Religion

Massachusetts Supreme Court to Hear Pledge of Allegiance Case

| by
article imagearticle image

Since the words “under God” were added to the Pledge of Allegiance by Congress in 1954 — at the urging of President Eisenhower in response to the rising Communist threat — it has been under legal fire from those who feel it violated the separation of church and state.

The most recent of these cases, Doe v. Action-Boxborough Regional School District, which says the Pledge violates students’ rights, will be considered by the Massachusetts Supreme Court this week. The suit was filed anonymously on behalf of an atheist couple who says compulsory recitation of the pledge violates the guarantee of equal protection under the law.

This is the latest in a series of legal battles that have followed the Pledge since it was formally adopted by Congress as the Pledge in the 1940s. The Pledge was written by Francis Bellamy, a socialist minister and author in 1892, published in the magazine Youth’s Companion which advocated that every schoolhouse in America should fly a flag (and also sold flags to those schoolhouses).

Bellamy also included instructions for the children to salute while reciting the Pledge, extending their arms towards the flag. This salute was changed to the hand-over-the-heart salute for civilians because of the Bellamy Salute’s similarity to the Nazi salute.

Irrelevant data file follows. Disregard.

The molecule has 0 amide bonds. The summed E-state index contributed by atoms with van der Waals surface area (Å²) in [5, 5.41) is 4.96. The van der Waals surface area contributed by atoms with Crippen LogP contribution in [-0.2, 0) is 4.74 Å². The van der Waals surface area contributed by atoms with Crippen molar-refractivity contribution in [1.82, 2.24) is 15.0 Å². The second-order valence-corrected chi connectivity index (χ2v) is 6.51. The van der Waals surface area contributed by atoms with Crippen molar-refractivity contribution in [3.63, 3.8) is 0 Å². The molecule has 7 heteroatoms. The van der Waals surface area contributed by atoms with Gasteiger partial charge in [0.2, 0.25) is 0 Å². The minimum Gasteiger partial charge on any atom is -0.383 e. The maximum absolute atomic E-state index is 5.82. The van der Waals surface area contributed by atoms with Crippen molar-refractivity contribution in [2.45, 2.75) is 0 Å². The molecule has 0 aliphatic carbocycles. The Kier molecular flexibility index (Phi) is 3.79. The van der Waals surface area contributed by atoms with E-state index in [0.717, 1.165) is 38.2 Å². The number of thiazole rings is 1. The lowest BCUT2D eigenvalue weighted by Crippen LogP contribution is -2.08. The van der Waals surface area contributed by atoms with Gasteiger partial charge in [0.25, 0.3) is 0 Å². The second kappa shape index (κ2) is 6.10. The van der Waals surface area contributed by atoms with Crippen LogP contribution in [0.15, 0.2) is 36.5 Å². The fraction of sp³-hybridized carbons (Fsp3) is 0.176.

Popular Video

This judge looked an inmate square in the eyes and did something that left the entire courtroom in tears:

Popular Video

This judge looked an inmate square in the eyes and did something that left the entire courtroom in tears:

Interestingly, the first legal actions brought against the Pledge were filed by Jehovah’s Witnesses, who argued that it violated their religious freedom, considering it idolatry. Still the Supreme Court ruled that students could be compelled to recite the Pledge. However, recently the debate has shifted to whether students can be compelled to swear the Pledge with the words “under God” added, because it is an expression of religious belief. Ironically, Bellamy’s daughter objected to the addition of “under God,” and now those words may strike the Pledge from schools across America.